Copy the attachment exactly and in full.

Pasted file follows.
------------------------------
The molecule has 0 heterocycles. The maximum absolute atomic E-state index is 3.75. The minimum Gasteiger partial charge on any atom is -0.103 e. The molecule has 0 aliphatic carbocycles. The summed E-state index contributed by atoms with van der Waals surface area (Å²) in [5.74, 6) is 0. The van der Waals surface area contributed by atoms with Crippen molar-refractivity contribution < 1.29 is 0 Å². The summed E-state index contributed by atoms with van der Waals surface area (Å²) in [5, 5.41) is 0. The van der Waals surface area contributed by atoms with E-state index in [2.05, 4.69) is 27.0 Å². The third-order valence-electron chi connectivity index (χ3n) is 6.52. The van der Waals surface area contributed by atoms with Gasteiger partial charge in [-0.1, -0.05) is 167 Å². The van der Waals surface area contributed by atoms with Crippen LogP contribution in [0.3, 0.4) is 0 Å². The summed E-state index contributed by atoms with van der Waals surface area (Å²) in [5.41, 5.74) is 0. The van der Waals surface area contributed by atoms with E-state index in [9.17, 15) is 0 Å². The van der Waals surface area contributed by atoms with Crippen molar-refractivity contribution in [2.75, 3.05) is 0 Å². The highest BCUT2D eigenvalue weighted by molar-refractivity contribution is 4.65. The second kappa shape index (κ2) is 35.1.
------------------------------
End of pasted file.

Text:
The molecule has 0 heterocycles. The maximum absolute atomic E-state index is 3.75. The minimum Gasteiger partial charge on any atom is -0.103 e. The molecule has 0 aliphatic carbocycles. The summed E-state index contributed by atoms with van der Waals surface area (Å²) in [5.74, 6) is 0. The van der Waals surface area contributed by atoms with Crippen molar-refractivity contribution < 1.29 is 0 Å². The summed E-state index contributed by atoms with van der Waals surface area (Å²) in [5, 5.41) is 0. The van der Waals surface area contributed by atoms with E-state index in [2.05, 4.69) is 27.0 Å². The third-order valence-electron chi connectivity index (χ3n) is 6.52. The van der Waals surface area contributed by atoms with Gasteiger partial charge in [-0.1, -0.05) is 167 Å². The van der Waals surface area contributed by atoms with Crippen LogP contribution in [0.3, 0.4) is 0 Å². The summed E-state index contributed by atoms with van der Waals surface area (Å²) in [5.41, 5.74) is 0. The van der Waals surface area contributed by atoms with E-state index in [9.17, 15) is 0 Å². The van der Waals surface area contributed by atoms with Crippen molar-refractivity contribution in [2.75, 3.05) is 0 Å². The highest BCUT2D eigenvalue weighted by molar-refractivity contribution is 4.65. The second kappa shape index (κ2) is 35.1.